It seems like there is always chatter about class action lawsuits from the most recent filing by people banning together to fight an injustice or a recent settlement for a group of plaintiffs who have won a prolonged fight against a company or product. However, while the notion of a class-action lawsuit denotes a fight for the common good, triplepod.com recently posed the question, who is the real winner behind the suits?
Are the lawsuits that cost companies millions of dollars each year successful, and do they really uncover losses for consumers? Naturally, the answer depends on whom an individual asks and often the intended result of such a lawsuit can be unclear, if not erroneous.
By definition, a class action is a type of lawsuit in which one or several persons sue on behalf of a larger group of persons. While the issue or dispute of class action lawsuits can vary, two factors are almost always present for every class action: the issues in dispute are common to all members of the class, and the persons affected are so numerous as to make it impracticable to bring them all before the court.
According to triplepundit.com, the point of a class action lawsuit isn’t to enrich the plaintiffs nor even compensate the class members for pain and suffering. The purpose, says
Michael Kirkpatrick, who serves as an attorney for the nonprofit consumer advocacy organization Public Citizen Litigation Group, is to stop the illegal action and make sure the accused can’t benefit from the monies he or she has acquired in the process.
“[You] are stopping the bad behavior,” Kirkpatrick explains to triplepundit.com, adding to think of class action lawsuit as a community advocacy or public policy initiative rather than a personal lawsuit.
Triplepod.com explored the validity of a class-action lawsuit with anecdotal evidence from a case dating back to 2012. Two years ago, in Florida, a trial court made history. The lawsuit concerned a debt-settlement Persels and Associates in which scores of its attorneys were hit with a class action lawsuit for “onerous, misleading fees” for its promised debt relief. The suit started out representing 12,000 Florida residents. Kirkpatrick says Persels then requested that the court wrap in the rest of the 125,000 nationwide members. The court agreed and extended the class action to include all plaintiffs from 49 states. Washington State was left out because it had already initiated a class action against Persels under its own weighty consumer protection laws.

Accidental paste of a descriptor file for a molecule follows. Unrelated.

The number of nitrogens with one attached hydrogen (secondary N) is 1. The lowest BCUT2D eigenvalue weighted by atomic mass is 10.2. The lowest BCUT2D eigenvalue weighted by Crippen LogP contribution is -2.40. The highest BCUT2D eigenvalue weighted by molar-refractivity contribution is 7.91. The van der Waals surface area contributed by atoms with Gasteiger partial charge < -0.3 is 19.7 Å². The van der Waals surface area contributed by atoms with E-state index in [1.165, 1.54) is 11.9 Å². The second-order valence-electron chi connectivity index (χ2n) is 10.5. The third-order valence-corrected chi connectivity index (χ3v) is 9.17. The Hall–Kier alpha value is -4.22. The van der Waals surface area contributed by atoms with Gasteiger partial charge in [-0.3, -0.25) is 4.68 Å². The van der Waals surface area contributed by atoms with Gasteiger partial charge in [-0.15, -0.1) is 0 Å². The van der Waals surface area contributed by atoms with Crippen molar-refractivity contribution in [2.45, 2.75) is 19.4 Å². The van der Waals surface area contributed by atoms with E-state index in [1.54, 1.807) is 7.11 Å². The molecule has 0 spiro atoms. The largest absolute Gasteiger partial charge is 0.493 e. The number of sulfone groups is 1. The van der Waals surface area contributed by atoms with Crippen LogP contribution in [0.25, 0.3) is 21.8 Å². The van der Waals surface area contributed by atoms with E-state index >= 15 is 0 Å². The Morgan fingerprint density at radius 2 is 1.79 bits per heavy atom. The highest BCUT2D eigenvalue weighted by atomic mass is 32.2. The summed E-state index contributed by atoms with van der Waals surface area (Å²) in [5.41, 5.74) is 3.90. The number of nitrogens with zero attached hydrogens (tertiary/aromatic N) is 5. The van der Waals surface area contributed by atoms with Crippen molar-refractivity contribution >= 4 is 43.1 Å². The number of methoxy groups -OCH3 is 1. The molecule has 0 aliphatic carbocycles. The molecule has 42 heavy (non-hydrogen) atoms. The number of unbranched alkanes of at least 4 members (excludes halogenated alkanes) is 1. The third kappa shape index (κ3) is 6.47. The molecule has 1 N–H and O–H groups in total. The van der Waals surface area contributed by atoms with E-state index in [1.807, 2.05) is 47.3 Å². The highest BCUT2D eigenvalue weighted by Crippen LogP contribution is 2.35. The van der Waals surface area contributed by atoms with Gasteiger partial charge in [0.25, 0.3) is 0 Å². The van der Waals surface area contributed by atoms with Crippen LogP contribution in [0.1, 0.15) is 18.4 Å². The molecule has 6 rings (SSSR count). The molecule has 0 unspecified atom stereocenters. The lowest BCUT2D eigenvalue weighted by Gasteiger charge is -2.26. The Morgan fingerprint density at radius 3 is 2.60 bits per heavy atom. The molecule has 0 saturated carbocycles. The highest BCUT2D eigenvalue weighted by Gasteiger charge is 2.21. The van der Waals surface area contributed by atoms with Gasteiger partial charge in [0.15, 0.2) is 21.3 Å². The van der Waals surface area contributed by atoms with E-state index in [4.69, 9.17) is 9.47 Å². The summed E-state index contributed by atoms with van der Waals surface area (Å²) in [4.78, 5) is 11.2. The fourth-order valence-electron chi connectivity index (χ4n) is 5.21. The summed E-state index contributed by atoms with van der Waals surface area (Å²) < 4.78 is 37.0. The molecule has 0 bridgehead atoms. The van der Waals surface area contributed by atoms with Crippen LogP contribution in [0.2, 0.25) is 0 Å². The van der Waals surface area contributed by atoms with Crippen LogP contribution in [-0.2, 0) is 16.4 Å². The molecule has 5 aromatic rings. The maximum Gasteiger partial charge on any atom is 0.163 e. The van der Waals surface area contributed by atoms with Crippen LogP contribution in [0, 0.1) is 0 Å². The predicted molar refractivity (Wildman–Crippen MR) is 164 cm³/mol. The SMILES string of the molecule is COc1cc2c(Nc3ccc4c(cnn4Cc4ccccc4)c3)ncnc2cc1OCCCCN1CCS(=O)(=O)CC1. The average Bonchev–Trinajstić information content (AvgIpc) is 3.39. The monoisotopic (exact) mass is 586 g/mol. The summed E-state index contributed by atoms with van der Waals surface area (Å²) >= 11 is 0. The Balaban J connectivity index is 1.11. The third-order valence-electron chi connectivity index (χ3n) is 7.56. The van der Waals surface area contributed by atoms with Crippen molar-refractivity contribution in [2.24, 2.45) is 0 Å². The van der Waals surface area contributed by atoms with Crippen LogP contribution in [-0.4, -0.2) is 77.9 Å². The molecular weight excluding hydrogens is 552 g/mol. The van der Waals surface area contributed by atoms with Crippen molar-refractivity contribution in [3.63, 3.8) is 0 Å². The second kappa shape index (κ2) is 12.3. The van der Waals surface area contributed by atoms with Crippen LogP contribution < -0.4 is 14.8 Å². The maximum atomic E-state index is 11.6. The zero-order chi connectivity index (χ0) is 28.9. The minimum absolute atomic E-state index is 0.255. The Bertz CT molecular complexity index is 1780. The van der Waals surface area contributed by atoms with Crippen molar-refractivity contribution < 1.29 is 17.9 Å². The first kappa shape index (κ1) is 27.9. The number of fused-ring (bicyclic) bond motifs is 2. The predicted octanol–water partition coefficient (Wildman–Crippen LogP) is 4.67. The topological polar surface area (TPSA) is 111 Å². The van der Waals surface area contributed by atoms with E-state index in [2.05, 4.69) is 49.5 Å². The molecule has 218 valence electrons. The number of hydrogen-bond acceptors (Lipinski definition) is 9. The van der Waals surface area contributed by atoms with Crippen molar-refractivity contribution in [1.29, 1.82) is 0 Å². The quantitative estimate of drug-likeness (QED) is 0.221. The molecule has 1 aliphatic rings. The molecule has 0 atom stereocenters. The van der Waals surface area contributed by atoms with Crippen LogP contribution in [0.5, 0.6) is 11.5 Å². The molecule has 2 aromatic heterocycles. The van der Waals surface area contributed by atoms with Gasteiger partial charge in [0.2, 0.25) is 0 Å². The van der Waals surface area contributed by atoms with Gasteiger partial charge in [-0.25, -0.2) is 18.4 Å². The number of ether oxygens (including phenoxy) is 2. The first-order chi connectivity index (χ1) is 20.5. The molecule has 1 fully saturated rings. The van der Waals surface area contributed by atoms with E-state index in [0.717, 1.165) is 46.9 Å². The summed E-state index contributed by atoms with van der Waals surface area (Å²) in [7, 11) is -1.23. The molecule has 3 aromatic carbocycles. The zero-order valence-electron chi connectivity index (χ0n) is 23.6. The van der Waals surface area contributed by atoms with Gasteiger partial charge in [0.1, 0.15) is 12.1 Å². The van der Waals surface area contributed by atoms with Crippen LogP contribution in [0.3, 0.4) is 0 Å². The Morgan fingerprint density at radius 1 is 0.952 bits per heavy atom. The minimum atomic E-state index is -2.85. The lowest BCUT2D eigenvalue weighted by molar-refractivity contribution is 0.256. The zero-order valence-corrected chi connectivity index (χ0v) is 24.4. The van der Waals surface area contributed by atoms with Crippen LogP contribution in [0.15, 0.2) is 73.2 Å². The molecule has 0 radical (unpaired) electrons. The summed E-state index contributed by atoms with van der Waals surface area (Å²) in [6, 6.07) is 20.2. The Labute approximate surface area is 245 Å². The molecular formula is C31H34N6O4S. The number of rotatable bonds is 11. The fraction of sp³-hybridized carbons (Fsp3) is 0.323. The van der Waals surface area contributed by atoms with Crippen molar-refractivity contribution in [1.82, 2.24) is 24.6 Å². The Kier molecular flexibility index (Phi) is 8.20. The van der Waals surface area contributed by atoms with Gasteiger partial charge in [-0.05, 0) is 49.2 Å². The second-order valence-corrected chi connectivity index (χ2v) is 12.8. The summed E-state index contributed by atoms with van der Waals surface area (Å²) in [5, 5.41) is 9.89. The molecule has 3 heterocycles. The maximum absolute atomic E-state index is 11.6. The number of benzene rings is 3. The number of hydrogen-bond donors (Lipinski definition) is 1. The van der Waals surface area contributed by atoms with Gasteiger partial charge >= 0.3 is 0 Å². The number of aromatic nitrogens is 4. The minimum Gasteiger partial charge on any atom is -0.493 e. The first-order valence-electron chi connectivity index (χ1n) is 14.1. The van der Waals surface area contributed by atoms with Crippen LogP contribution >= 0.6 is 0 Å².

When it came time for the case to be settled, Persels claimed that it did not have enough money to do so. The judge accepted Persels financial claims and ruled that the 125,000 class members would receive nothing, and the representing attorneys would be compensated $300,000 for their time and expenses. The court also ordered Persels to make a charity contribution (what is called a cy pres), which is common in cases of negative value.
“But the Persels case isn’t a negative-value case,” Kirkpatrick says. Class members each lost $1,000 or more. The plaintiffs have since won an appeal, and the case has been sent back to the trial courts.
But Washington State saw things differently. According to Kirkpatrick, one reason had to do with an exception that Persels and its affiliated debt reconciliation company, CareFirst, were trying to claim. Debt-settlement laws allow companies like CareFirst that utilize legal services for debt negotiations to exempt legal firms from litigation rulings. The exemption was recognized in Florida, but was rejected in Washington, which said Persels wasn’t providing contracted services; this was its full-time business.
The loss of that exemption weakened Persels’ hand and forced it to negotiate settlements with the class members, who on average saw payments of about $500 each.
For more on class action suits, check out the following: